White shrimps steal market lead from black tiger
SURABAYA: Among traders whose business is shrimp, the black tiger is a common name. This is a species of shrimp which is bigger in size and has black stripes. The stripes become bright red when the shrimps are boiled or fried. Most importantly, black tiger shrimp are the prima donna of East Java's marine export products.
That is up until recently.
"Markets now love white shrimps from Argentina," said Johan Surya Darma, marketing director of PT Sekar Bumi, one of the biggest marine product exporters in East Java. According to Johan, Argentinean white shrimp have advantages over Indonesian black tiger shrimp.
"First of all they are cheaper, and they might taste better because they are from the sea, while our black tiger shrimp are usually from tambak (shrimp farms)."
This year, East Java exporters found it difficulty to meet international demand.
"Stocks have declined this year. Perhaps it is because of an accumulation of the problems in 1998 and 1999," said Johan. Problems in 1998 included penjarahan (looting) of shrimp ponds in many regions, including East Java. In 1999, the biggest problem was the appreciation of the rupiah against the U.S. dollar. At that time, the international price of shrimp also decreased by up to 20 percent.
At the moment, exporters are lacking stock, while new competitors are entering the scene. Argentina is not the only one. There is Vietnam, and old competitors like India and Thailand. For East Java's exporters, India could be a threat too because it likes to lower prices, from US$15 per kilogram to about $12.80 or $13.50. It affects other countries' export prices.
As for Vietnam, Johan heard from traders abroad that it uses modern technology and modern management. On top of that, the government supports the infrastructure like roads and bridges from cities to farming locations.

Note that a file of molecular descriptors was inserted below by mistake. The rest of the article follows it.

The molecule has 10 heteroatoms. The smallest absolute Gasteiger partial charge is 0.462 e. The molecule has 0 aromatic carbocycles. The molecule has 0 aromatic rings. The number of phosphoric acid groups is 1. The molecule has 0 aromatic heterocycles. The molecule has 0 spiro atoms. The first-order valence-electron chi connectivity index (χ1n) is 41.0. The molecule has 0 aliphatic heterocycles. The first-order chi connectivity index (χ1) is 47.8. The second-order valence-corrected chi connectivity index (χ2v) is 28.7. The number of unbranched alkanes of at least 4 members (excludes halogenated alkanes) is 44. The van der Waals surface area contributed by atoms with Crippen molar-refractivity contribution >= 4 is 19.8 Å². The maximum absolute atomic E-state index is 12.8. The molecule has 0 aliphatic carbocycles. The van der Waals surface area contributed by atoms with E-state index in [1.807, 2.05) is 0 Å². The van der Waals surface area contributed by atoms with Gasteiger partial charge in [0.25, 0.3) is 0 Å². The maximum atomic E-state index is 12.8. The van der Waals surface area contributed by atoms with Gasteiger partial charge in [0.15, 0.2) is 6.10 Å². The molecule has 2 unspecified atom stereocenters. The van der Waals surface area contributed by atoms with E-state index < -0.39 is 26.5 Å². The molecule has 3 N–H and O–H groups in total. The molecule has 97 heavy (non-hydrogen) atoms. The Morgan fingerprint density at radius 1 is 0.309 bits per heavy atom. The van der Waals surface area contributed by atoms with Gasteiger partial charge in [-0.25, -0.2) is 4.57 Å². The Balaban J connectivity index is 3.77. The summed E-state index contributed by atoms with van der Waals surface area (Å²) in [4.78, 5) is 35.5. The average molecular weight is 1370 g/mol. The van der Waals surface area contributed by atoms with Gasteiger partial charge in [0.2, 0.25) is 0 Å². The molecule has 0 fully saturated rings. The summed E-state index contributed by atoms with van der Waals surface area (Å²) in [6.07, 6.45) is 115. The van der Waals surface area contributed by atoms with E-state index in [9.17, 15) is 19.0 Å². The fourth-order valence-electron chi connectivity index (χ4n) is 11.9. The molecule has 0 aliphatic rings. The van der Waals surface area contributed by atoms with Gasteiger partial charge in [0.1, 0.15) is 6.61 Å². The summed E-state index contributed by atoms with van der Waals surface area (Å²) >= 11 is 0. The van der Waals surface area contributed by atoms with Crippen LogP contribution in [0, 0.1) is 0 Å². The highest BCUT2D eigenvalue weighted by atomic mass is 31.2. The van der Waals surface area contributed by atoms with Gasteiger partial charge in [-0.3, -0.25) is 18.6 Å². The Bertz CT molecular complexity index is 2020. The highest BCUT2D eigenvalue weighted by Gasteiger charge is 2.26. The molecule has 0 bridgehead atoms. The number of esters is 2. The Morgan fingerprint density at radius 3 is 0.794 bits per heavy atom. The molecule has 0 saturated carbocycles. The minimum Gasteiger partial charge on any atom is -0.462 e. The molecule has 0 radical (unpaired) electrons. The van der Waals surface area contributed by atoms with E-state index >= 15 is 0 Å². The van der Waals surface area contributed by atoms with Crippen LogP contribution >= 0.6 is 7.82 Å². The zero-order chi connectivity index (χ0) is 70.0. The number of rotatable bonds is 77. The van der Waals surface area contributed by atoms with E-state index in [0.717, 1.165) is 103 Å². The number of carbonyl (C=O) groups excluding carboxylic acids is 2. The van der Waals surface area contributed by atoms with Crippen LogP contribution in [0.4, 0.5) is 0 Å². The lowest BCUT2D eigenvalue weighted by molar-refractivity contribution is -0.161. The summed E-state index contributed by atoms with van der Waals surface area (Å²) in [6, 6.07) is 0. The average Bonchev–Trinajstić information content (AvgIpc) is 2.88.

According to Johan, once the price goes up in Indonesia, it never goes down. He hopes that farmers will not follow the fluctuation of international prices, because they are not significant.
"And in the long term, it is not good for them."
He explained that if local prices were high, then export prices would be high too. If the price was considered too high, the markets would turn to other providers, other exporting countries.
Johan expressed hope that Indonesia would introduce fixed prices like in Taiwan, where shrimp prices are published in newspapers on a daily basis. In this way, nobody plays tricks on anybody else.
At this moment, price control in Indonesia is in the hands of the farmers. Ideally, price controls would be placed under an independent body, the members of which would include farmers, exporters and the government.
Sekar Bumi, which is located in Sidoarjo, south of Surabaya, exports more than 5,000 tons of marine products per year (compared to East Java's 55,206 tons per year), mostly in added- value form. They are cooked and pleasantly packaged.
"For packaging, the paper company says it needs imported material." Even though it needs special packaging and special processing, raw materials (the shrimp) account for more than 90 percent of production costs.
"We also pay a lot of money for electricity because we have to keep the shrimp in cold storage, the temperature of which must be precise, otherwise the products will spoil," explained Johan. The shrimp are exported to many countries. The three top market destinations are Japan, Europe and the U.S.
Another obstacle that he and other exporters in Sidoarjo, one of the richest industrial cities in the country, face is regional autonomy.
"We don't know whom to deal with. We used to deal with the East Java authority, now we have to deal with the Sidoarjo authority.
"It's not a matter of habit, but the expertise and experience is questionable."
As Johan said, regional autonomy might require a longer transition period. At least until the officials get enough education and training for related jobs.
"It's not only a matter of getting the regional budget (pendapatan asli daerah, PAD), but we all must see that export quality is maintained and the officials doing the quality tests and giving certificates must be qualified." (Sirikit Syah)